Yoga has always been one of the best ways to empower both the mind and body. While some may dive into the world of yoga with the intention to lose weight, there are actually myriad other benefits to the ancient practice.
Yoga is a low-intensity exercise that can be just as effective as a high-intensity workout. However, the real roots of yoga lie in calming and strengthening the mind.
As for your body, yoga has a wealth of benefits stemming from its low-intensity nature. As personal trainer Nick Hewitt says, “low-intensity exercise puts less impact on your body, reducing the likelihood of injury, as well as delayed onset muscle soreness (DOMS).”
WHAT IS YOGA?
‘Yoga is a collection of physical, mental, and spiritual practices or disciplines that originated 5 000 years ago in ancient India,’ says leading yoga teacher Sarah Highfield. ‘In the West, yoga is mostly known as a physical practice – designed to increase strength and flexibility – as well as for its breathing exercises.’
HOW YOGA CAN EMPOWER YOUR BODY
‘Yoga can help some people to lose weight, especially if they regularly practise a more dynamic style, such as vinyasa flow, ashtanga or power yoga, but it should be combined with a healthy eating plan,’ says Sarah. ‘While most styles of yoga are not strenuous enough to be considered “exercise”, it will definitely help you to strengthen your body and reduce stress (rises in stress hormone cortisol are linked to weight gain).’ Additionally, yoga can help you to become more conscious and aware of your body and lifestyle. Yoga can also have an impact on your diet – mindfulness can shine a light on your relationship with food – which can lead to healthier food choices.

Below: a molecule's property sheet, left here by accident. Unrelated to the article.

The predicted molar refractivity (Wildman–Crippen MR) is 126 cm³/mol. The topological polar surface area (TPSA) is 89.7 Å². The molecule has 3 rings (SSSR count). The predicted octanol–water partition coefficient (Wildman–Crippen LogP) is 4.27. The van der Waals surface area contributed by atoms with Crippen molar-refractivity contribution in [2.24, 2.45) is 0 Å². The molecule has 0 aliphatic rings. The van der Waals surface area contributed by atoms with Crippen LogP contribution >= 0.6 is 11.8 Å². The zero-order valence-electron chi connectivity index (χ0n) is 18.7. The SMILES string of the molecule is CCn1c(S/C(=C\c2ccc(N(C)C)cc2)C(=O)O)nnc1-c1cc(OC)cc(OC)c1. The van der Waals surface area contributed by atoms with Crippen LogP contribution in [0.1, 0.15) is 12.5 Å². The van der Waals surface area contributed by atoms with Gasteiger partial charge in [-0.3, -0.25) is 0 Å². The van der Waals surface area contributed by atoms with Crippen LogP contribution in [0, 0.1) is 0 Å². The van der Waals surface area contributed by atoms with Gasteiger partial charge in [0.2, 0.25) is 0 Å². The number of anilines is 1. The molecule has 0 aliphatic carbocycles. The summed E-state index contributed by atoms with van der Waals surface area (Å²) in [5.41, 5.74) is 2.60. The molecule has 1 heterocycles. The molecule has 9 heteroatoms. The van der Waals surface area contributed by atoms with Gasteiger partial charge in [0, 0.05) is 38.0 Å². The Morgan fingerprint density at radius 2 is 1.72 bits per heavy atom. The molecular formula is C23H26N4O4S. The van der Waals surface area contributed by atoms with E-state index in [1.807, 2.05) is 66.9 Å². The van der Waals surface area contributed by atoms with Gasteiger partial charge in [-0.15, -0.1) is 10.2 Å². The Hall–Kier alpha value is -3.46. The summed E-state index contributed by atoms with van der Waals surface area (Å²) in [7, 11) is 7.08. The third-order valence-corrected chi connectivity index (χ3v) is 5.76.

KEEP JOINTS HEALTHY DURING MENOPAUSE
“A lack of the hormone oestrogen during menopause also plays a part in lower bone density, which is one reason why women suffer more from osteoporosis than men,” says Nick. “With this in mind, lower-intensity exercise would certainly help with reducing the impact on those bones and joints. However, it is important to consider you fitness levels prior to menopause, and I would recommend seeking advice from a personal trainer or specialist to create a tailored plan.”